SQL-Ledger licensing controversy

Slashdot is reporting that popular free software accounting package SQL-Ledger recently secretly changed their licence from the GPL to the SQL-Ledger Open Source Licence. The project leader did this without notifying anyone on the project.

Users of the popular accounting package SQL-Ledger were being kept in the dark about a recent license change. Two weeks ago a new version of the software was released but along with it came the silent change of license from GPLv2 to the 'SQL-Ledger Open Source License' — presumably in an effort to prevent future forks like LedgerSMB. As it turns out, the author was making deliberate attempts to prevent the community from finding out about the license change. No posts to the SQL-Ledger mailing lists asking about the license change were getting past moderation and direct questions to the author were going unanswered. Just recently the license was switched back to GPLv2. This behavior is not a first for this particular project, and is part of the reason for the original LedgerSMB fork. Does a project maintainer have an ethical obligation to notify his or her community of a license change? What about a legal obligation?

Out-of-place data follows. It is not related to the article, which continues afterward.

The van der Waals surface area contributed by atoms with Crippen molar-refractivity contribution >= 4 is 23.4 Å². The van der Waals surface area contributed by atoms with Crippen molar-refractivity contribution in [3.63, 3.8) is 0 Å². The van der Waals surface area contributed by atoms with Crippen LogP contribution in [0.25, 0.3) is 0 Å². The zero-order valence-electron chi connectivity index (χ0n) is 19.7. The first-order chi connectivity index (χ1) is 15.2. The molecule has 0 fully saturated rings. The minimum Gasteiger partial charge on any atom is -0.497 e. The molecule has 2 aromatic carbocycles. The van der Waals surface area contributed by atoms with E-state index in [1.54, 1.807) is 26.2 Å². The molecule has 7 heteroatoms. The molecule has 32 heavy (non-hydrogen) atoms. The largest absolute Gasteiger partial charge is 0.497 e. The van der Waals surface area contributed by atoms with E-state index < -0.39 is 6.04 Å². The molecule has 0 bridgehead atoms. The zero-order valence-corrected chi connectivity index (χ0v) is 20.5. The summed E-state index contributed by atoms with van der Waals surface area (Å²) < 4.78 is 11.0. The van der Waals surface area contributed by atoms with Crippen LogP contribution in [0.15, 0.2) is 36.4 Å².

It is being presumed that the reason for the licence change was to try to avoid forks of the code (for the uninitiated - a fork is where a project's code is taken by one set of developers and they split up from the main branch and do their own thing with the code). The licence has now been changed back to the GPL, but it raises questions about whether this is an ethical, or even a legal move.

Avatar for peter Peter Upfold - http://peter.upfold.org.uk/

Peter Upfold is a technology enthusiast from the UK. Peter’s interest in Linux stems back to 2003, when curiosity got the better of him and he began using SUSE 9.0. Now he runs Linux Mint 9 on the desktop, runs a CentOS-based web server from home for his personal website and dabbles in all sorts of technology things across the Windows, Mac and open source worlds.

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